Jeremiah Johnson (1972)

Some years ago, I met a man named Chip. Normally you would envision that name belonging to a preppie type. Well-groomed, khaki pants and Gap shirts.

This Chip however, was quite different. Unkempt, hairy, and messy. I imagine if you handed him a bar of soap, he would look at it quizzically and ask, “What’s that?’

He would brag that sometimes he would walk out into the woods and live for days off the land. “I once ate the still beating heart of a rattle-snake!” he proudly announced. How proud his parents must be. Assuming they’re humans, of course. Most non-human parents would be embarrassed.

Chip was obviously born in the wrong period of time. He would have felt much more comfortable in the 1800’s, living as  a mountain man.

Which brings me to Jeremiah Johnson (1972). Based on the life of a real life mountain man named John Johnson, the movie tells the story of Jeremiah (Robert Redford, in his prime) leaving the life of civilization to live in the mountains to trap animals and live a life of solitude.

After being tutored in the art of living off the land by Bear Claw (Will Geer, better known as Grandpa on the TV series The Waltons), and through a series of unintentional events, he becomes burdened with an Indian wife, Swan (Delle Bolton) and an abandoned young boy. Ultimately, these become his true family.

Tragedy strikes through a well-intentioned but serious mistake by Jeremiah, and the movie takes a very somber tone. Very rarely does a movie manage to be heartwarming, heart-breaking, and suspenseful, while at the same time being totally believable.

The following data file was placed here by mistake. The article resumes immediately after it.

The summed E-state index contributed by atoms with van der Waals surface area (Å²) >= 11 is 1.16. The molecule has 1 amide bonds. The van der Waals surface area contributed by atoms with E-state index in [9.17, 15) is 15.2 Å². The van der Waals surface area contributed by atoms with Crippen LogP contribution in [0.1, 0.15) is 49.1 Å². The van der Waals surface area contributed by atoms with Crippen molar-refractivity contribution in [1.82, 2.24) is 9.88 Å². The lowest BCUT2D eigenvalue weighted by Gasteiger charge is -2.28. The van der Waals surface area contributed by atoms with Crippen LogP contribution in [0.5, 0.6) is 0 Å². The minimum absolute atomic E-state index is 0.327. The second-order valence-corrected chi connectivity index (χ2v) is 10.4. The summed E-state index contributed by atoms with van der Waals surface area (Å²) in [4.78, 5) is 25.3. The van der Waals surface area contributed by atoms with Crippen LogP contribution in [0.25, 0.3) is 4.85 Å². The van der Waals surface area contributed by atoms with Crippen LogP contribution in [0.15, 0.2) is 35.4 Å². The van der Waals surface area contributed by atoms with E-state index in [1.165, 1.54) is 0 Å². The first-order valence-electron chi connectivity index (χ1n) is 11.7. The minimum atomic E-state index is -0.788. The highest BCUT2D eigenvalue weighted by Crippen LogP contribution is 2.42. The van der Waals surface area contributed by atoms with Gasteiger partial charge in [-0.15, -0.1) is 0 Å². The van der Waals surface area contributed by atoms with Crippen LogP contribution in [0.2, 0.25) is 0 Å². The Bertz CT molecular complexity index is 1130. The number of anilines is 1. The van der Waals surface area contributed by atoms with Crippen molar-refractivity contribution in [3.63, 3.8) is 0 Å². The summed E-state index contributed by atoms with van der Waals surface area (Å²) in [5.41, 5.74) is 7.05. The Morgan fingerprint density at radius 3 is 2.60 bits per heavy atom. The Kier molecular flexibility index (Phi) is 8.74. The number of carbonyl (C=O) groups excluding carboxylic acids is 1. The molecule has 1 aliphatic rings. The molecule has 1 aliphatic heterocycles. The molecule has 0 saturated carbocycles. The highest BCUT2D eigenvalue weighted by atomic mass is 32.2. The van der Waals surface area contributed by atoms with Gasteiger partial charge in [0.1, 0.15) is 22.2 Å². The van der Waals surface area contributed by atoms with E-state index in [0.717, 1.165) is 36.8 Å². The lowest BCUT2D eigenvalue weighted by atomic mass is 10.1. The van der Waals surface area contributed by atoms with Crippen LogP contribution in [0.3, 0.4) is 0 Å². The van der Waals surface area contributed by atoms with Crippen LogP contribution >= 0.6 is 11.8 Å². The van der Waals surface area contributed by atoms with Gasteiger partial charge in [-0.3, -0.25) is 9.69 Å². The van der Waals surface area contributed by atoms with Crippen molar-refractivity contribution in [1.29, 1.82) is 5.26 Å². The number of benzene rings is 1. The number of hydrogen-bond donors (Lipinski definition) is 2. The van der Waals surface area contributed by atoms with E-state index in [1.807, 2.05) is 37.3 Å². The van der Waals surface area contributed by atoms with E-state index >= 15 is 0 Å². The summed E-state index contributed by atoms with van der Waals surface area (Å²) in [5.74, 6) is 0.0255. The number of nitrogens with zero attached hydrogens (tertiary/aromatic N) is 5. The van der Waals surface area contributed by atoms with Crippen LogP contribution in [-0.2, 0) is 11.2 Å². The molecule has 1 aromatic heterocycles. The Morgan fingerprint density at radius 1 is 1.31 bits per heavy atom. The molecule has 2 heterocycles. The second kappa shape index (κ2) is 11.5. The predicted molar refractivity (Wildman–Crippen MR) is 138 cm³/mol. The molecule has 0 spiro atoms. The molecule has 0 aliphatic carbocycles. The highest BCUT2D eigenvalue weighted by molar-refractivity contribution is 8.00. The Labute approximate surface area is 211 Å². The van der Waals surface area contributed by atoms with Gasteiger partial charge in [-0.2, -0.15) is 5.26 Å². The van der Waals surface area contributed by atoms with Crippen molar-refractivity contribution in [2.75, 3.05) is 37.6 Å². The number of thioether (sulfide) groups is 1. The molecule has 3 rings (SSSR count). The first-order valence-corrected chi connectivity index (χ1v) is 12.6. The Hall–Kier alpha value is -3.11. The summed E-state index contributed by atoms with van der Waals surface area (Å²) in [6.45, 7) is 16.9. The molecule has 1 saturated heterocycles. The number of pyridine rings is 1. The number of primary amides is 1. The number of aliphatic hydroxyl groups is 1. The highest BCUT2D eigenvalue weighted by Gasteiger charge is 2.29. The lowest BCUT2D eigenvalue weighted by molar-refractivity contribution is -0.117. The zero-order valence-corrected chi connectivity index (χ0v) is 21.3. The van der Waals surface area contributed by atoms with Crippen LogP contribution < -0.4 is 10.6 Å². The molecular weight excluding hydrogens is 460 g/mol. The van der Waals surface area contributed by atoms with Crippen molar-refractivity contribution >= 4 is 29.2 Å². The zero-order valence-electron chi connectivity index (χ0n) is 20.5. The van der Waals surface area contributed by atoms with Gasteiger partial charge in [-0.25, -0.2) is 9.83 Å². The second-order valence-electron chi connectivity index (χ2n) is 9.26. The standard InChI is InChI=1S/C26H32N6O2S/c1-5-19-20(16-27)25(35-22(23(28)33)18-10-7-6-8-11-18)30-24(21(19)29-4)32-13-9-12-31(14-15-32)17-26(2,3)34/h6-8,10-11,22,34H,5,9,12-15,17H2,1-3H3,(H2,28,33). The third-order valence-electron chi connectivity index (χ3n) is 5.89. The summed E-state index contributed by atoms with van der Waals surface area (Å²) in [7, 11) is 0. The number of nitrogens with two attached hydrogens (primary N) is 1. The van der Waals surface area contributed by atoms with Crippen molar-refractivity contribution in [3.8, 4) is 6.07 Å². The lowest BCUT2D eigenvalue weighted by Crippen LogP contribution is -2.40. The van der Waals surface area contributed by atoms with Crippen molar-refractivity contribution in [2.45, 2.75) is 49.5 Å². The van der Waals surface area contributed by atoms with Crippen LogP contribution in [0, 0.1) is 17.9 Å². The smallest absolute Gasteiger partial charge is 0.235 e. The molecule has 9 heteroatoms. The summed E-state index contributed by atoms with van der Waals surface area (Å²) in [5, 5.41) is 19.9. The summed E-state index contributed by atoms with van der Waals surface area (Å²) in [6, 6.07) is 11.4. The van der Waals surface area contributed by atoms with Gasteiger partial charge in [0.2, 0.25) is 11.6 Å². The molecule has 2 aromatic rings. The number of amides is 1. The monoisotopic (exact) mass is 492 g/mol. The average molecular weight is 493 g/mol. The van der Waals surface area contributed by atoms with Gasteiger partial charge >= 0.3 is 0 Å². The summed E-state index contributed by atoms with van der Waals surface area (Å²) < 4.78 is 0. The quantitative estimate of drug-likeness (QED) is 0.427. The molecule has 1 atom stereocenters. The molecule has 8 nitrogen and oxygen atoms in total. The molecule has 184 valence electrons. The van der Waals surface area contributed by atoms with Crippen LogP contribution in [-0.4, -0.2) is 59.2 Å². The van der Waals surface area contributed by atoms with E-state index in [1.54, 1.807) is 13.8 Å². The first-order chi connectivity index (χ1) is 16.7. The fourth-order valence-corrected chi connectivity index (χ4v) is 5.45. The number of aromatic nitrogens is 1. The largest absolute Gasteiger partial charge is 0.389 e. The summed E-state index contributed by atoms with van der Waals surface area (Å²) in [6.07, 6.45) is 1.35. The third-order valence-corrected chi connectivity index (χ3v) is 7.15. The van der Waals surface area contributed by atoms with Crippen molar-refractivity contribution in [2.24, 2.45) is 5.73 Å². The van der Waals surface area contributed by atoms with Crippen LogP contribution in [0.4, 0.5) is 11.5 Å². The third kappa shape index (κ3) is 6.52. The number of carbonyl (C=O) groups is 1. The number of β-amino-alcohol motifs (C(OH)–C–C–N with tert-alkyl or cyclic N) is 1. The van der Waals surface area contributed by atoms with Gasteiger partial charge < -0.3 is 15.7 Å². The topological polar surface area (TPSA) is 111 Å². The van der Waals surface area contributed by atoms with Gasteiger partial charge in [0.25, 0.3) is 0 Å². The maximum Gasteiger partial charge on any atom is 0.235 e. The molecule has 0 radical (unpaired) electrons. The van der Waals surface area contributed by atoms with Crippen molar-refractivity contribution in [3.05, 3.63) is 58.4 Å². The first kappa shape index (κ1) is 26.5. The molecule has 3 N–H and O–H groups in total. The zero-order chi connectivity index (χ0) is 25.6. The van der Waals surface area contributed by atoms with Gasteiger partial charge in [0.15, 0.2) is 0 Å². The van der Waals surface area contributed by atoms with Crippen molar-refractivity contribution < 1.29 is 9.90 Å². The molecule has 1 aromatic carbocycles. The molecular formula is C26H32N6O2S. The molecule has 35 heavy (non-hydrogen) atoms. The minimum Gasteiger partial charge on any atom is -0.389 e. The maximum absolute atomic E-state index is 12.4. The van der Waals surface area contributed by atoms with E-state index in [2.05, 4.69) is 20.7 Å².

The dialogue feels true to the time period. Such as when Bear Claw comes upon Jeremiah cooking over a fire after not seeing him for a long time. He asks, “What’s on the spit?”, to which Jeremiah responds, “Grown particular?” Or later, when Bear Claw says: “You’ve come far, pilgrim”, Jeremiah responds: “Feels like far.”

The song “The Ballad of Jeremiah Johnson”, is sung at various times through the movie and adds a wonderful musical tapestry to the story. You’ll find yourself singing it days after viewing. You’ll also find yourself wishing to live in the cabin he builds for himself, as well as wanting to have majestic views of the mountains of Utah outside your door.


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